CCETA among five schools nationwide under consideration for $50,000 TAP Founder's Award
Santa Monica, Calif.—The National Institute for Excellence in Teaching (NIET) today announced that Cross County Elementary Technology Academy (CCETA) in the Cross County School District of Arkansas is one of five finalists for the 2018 TAP Founder's Award, NIET's top school recognition. Created by NIET Chairman and TAP Founder Lowell Milken, the TAP Founder's Award is given annually to one school for exceptional implementation of the TAP System for Teacher and Student Advancement—resulting in improvements to educator effectiveness and student achievement growth.
The TAP System is America's leading comprehensive educator effectiveness model that connects teacher leadership, daily collaborative professional learning, educator evaluation and support, and opportunities for performance-based compensation. Launched in 1999, the TAP System, as administered through NIET, has partnered with schools, districts, states and universities to ensure that all students have access to talented teachers who will help them succeed.
The TAP Founder's Award comes with a $50,000 prize, funded by the Lowell Milken Family Foundation, to be used toward school improvement efforts. All five Award finalists will be honored at a luncheon on Friday, March 23, 2018, during the 18th Annual National TAP Conference in Washington D.C., before 1,000 educators, policymakers, researchers and other influential leaders. The winner will be announced at the end of the luncheon.
Cross County Elementary School
Each finalist will receive a plaque and a $10,000 reward. CCETA joins Abraham Lincoln Elementary School in Perry Township Schools, Indiana; Mansfield High School in DeSoto Parish Schools, Louisiana; Slaton Junior High School in the Slaton Independent School District, Texas; and West Goshen Elementary School in Goshen Community Schools, Indiana.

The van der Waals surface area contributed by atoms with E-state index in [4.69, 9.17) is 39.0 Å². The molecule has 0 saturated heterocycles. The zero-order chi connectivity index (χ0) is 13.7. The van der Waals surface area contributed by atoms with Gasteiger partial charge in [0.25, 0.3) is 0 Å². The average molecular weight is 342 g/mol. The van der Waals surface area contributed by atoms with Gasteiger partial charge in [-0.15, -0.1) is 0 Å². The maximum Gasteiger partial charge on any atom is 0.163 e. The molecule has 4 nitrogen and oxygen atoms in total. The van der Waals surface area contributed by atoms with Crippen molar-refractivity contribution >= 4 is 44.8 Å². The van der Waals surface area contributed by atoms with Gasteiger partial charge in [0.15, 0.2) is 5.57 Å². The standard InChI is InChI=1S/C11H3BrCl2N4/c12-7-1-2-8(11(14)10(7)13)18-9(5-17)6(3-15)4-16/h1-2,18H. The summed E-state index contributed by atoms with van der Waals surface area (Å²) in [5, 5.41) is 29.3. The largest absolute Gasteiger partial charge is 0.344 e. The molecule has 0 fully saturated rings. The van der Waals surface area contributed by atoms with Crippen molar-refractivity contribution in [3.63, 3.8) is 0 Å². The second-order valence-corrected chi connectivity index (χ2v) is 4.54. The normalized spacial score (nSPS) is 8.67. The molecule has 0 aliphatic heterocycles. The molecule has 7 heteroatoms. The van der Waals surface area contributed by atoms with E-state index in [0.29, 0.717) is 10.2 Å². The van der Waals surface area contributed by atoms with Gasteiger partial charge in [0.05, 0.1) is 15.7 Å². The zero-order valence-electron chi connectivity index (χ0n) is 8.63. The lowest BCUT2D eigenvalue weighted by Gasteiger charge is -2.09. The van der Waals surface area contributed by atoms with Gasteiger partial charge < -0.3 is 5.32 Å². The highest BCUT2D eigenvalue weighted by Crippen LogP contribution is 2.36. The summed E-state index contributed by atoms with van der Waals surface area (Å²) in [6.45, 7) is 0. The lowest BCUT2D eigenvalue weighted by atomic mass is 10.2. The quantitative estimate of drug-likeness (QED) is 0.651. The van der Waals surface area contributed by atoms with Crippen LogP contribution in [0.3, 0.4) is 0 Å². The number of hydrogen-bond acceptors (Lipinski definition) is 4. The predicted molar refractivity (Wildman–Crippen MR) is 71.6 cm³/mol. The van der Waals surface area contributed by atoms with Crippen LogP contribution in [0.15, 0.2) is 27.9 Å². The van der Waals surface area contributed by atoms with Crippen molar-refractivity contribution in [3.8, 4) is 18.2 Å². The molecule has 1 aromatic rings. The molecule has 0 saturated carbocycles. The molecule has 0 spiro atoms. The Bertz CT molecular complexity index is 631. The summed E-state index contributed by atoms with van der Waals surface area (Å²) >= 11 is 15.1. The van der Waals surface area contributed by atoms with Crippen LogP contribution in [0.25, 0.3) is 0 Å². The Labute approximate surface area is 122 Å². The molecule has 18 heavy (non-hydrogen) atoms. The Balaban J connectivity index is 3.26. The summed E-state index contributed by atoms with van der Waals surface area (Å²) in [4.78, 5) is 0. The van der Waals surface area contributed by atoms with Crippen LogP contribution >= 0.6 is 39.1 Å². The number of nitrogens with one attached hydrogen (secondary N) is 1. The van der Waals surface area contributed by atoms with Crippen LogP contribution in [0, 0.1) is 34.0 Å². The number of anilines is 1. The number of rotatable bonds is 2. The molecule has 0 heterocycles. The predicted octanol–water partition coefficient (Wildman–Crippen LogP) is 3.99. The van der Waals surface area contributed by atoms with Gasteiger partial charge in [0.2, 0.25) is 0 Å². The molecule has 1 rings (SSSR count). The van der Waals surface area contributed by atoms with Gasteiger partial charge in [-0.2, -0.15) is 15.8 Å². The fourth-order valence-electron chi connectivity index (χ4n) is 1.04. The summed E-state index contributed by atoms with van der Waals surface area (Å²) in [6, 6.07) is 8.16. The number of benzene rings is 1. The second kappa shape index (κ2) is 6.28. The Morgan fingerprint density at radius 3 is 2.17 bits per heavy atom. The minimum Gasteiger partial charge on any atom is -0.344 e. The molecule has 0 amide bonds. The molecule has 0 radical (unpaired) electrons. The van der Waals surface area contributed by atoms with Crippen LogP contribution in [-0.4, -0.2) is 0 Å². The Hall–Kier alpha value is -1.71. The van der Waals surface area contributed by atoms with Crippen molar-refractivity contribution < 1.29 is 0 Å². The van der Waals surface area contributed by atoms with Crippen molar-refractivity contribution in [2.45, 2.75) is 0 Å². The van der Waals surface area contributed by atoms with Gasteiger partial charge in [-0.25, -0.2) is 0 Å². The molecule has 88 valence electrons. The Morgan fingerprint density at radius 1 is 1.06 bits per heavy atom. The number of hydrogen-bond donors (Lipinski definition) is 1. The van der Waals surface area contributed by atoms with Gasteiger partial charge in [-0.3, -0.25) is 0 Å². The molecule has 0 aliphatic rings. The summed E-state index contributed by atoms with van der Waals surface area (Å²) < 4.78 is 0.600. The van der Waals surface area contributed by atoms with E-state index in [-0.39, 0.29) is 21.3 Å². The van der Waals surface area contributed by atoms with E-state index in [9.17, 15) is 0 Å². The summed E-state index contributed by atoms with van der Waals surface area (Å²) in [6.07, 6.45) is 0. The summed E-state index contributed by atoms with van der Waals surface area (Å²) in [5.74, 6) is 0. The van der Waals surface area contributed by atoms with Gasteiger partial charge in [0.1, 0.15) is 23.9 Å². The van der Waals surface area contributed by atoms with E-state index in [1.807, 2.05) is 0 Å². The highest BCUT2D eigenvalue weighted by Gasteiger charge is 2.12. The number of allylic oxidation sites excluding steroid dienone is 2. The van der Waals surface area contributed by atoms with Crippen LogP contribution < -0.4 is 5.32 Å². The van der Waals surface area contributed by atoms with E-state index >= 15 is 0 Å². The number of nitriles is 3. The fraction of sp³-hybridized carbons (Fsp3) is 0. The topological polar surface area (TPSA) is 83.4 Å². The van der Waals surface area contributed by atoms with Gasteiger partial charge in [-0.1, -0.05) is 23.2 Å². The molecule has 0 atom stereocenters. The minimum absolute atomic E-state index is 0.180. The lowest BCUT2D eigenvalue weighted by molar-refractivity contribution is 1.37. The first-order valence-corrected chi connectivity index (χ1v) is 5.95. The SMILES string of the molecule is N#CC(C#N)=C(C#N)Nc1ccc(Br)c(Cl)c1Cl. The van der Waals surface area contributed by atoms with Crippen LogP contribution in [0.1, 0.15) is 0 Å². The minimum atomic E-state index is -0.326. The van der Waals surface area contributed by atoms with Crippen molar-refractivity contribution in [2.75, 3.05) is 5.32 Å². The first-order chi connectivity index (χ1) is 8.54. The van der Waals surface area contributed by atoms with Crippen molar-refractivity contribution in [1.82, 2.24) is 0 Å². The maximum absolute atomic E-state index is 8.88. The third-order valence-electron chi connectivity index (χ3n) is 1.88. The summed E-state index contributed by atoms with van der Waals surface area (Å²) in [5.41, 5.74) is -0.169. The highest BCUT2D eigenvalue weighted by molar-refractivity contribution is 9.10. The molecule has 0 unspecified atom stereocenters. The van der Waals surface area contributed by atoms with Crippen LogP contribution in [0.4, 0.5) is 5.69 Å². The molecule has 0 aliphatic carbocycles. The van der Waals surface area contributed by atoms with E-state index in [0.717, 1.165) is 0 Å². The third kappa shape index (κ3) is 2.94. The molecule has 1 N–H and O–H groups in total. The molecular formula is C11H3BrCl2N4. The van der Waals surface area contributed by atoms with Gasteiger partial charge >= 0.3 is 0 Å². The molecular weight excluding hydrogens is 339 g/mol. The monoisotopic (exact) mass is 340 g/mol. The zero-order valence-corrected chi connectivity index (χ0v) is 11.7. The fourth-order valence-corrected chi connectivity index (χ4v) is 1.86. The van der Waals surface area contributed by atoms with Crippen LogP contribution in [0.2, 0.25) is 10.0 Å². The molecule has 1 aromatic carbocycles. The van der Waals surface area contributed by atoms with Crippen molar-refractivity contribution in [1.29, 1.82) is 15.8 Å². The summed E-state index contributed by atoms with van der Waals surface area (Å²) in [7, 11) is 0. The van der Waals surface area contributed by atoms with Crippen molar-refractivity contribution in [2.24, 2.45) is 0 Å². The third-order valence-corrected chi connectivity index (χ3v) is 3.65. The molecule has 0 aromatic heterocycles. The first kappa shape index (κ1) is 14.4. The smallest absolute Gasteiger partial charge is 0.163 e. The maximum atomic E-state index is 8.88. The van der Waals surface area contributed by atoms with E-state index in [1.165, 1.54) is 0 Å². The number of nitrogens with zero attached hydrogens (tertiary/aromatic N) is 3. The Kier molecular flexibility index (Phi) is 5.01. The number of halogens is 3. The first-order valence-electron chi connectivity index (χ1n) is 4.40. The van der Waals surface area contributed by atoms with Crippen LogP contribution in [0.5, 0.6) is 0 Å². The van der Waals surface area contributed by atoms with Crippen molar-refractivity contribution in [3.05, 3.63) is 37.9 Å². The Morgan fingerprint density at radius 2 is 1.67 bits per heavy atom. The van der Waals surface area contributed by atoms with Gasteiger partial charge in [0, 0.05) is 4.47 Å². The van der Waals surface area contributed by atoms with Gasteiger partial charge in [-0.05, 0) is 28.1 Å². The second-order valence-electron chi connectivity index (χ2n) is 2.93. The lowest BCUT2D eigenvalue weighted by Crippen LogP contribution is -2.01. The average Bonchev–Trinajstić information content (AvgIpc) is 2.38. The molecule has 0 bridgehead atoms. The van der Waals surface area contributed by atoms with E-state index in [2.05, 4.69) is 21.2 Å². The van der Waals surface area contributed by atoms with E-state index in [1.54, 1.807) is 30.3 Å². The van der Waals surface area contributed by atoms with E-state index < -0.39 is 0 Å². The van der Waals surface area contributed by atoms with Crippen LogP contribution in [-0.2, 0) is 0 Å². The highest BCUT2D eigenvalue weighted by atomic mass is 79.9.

The finalists have been selected because of their exceptional implementation of the TAP System in meeting the goal of enhancing instructional skill and student achievement. These schools structure school leadership teams of master and mentor teachers as well as administrators to identify educational targets and develop strategies to meet them. The teacher leaders guide weekly professional learning based on individual teacher and student needs, field-test strategies with groups of students, and coach fellow faculty.
Accompanying this support are an educator evaluation system and a compensation system that rewards educators for refining their craft and improving student performance, and for taking on new leadership roles and responsibilities.
Inside Cross County Elementary Technology Academy
Since implementing the TAP System for Teacher and Student Advancement, Cross County Elementary Technology Academy has undergone a shift towards becoming more communally focused. According to Principal Mindy Searcy, previously teachers would work separately on improving their practice, but now they are able to work together towards a common goal. "We're much more of a staff together now," says Searcy, who was herself a student at the school—and ascended through the ranks of career, mentor and master teacher, and executive master teacher at the district—before leading CCETA.
During weekly cluster meetings, pre-conference, post-conference and strategy development sessions, the school's instructors focus on fostering a collective growth mindset. Staff explore, field-test, then implement strategies from these meetings that work to move every student.